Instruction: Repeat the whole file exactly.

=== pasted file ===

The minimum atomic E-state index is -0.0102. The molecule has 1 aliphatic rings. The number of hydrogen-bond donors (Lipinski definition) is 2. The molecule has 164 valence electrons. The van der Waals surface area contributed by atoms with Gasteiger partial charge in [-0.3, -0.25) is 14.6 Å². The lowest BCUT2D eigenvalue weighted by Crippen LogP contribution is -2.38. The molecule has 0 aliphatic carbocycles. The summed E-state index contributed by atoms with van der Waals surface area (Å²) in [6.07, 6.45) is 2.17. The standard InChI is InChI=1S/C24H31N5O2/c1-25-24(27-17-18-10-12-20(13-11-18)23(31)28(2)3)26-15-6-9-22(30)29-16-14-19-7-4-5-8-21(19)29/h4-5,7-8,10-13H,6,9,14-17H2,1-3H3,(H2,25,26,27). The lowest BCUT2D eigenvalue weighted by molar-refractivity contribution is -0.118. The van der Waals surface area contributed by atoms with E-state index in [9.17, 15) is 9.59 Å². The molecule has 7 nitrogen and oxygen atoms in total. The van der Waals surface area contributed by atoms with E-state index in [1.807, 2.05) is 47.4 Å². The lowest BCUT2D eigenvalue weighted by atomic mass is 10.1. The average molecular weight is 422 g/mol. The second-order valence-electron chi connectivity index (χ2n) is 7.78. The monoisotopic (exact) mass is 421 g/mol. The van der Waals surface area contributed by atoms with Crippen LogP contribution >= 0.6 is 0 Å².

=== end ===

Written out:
The minimum atomic E-state index is -0.0102. The molecule has 1 aliphatic rings. The number of hydrogen-bond donors (Lipinski definition) is 2. The molecule has 164 valence electrons. The van der Waals surface area contributed by atoms with Gasteiger partial charge in [-0.3, -0.25) is 14.6 Å². The lowest BCUT2D eigenvalue weighted by Crippen LogP contribution is -2.38. The molecule has 0 aliphatic carbocycles. The summed E-state index contributed by atoms with van der Waals surface area (Å²) in [6.07, 6.45) is 2.17. The standard InChI is InChI=1S/C24H31N5O2/c1-25-24(27-17-18-10-12-20(13-11-18)23(31)28(2)3)26-15-6-9-22(30)29-16-14-19-7-4-5-8-21(19)29/h4-5,7-8,10-13H,6,9,14-17H2,1-3H3,(H2,25,26,27). The lowest BCUT2D eigenvalue weighted by molar-refractivity contribution is -0.118. The van der Waals surface area contributed by atoms with E-state index in [9.17, 15) is 9.59 Å². The molecule has 7 nitrogen and oxygen atoms in total. The van der Waals surface area contributed by atoms with E-state index in [1.807, 2.05) is 47.4 Å². The lowest BCUT2D eigenvalue weighted by atomic mass is 10.1. The average molecular weight is 422 g/mol. The second-order valence-electron chi connectivity index (χ2n) is 7.78. The monoisotopic (exact) mass is 421 g/mol. The van der Waals surface area contributed by atoms with Crippen LogP contribution >= 0.6 is 0 Å².